Your grip, stance and body motions combine to make planing wood a whole body experience.
More often than not it is understanding the small details that lead to success when mastering a woodworking technique. While a hand plane must be sharp and properly adjusted to work correctly, how a woodworker grips and stands while using the plane is important as well.
The Hand Grips
The right hand grips the rear handle. It applies downward pressure and transmits the push that comes from your legs and body. The right thumb comes around and virtually traps the second finger. The right index finger doesn’t wrap around the blade assembly; it tucks down into the casting of the frog. This grip creates a lot of control tension between the index and little fingers. If you wrap your index finger around the blade assembly, sooner or later you will move it.
The left hand grip varies according to whether you are planing a face or an edge. On a wide board, press down on the top of the front knob with the palm of the hand and curl two fingers under it to the left and right. This grip helps you exert a lot of downward pressure, along with the pull that steers the cutting action.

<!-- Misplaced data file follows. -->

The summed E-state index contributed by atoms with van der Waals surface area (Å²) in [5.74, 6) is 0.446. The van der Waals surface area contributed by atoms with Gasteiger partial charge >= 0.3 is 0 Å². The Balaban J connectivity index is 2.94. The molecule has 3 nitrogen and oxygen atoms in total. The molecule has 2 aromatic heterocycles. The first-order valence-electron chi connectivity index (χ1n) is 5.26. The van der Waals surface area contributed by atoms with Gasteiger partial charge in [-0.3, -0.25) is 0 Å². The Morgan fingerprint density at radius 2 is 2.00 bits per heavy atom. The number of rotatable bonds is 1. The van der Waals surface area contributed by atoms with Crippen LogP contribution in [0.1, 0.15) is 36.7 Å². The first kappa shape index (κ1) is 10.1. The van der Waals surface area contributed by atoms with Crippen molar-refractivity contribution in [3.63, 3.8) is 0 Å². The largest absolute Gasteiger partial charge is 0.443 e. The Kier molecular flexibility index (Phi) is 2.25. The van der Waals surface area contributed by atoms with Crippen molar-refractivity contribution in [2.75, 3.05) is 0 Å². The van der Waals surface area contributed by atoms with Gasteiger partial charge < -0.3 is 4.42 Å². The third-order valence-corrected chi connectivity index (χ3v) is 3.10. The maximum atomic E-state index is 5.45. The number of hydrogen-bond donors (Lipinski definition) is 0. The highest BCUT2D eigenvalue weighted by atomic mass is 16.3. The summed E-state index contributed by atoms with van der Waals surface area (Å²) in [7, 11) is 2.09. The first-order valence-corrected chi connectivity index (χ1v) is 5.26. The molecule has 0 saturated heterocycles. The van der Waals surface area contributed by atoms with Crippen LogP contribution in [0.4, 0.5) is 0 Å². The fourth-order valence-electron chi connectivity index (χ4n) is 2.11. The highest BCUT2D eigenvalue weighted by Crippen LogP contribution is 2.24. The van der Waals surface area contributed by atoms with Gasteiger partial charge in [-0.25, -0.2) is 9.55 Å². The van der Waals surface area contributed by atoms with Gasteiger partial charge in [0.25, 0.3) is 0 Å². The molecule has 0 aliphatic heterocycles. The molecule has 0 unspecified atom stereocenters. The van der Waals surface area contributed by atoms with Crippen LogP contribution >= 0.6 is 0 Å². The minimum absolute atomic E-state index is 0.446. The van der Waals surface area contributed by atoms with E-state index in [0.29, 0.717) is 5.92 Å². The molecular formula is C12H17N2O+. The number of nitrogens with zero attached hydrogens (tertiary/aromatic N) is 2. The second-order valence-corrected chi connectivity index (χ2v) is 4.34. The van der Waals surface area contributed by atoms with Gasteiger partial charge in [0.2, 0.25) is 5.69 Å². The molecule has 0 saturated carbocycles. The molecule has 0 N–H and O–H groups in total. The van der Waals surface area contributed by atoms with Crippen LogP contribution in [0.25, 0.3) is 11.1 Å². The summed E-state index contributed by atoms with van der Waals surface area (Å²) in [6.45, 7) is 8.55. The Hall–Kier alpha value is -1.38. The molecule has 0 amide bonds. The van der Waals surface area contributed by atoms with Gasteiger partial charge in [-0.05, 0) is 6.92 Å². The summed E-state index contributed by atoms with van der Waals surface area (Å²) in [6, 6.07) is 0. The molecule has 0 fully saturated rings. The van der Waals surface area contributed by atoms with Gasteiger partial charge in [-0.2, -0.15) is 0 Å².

To plane an edge, hold the plane in a pincer-like grip. The thumb goes just forward of the mouth, with all four fingers wrapping under the sole. This grip helps you sense horizontal pressure while you apply downward pressure, and so it gives you more control and balance on a narrow edge.
Stance and Motion
The plane gets its power from your feet, which should be placed a comfortable walking pace apart. Keep your wrist, lower arm and upper arm in one line, and direct the push from your shoulder. As the cut proceeds, shift your weight from your rear foot forward, and unwind until your body has rolled over your ankles. Your more powerful lower body thus will propel the plane about 42 inches. Continue the cut by unfolding your upper body and arms, to push onward another 18 inches, more or less. This 60 inches is about the limit you can cut without traveling or walking the plane. To plane a long board you have to travel in a smooth and unhurried way. Slide your rear foot up to the front foot, then slide your front foot forward. Don’t try to cross your feet.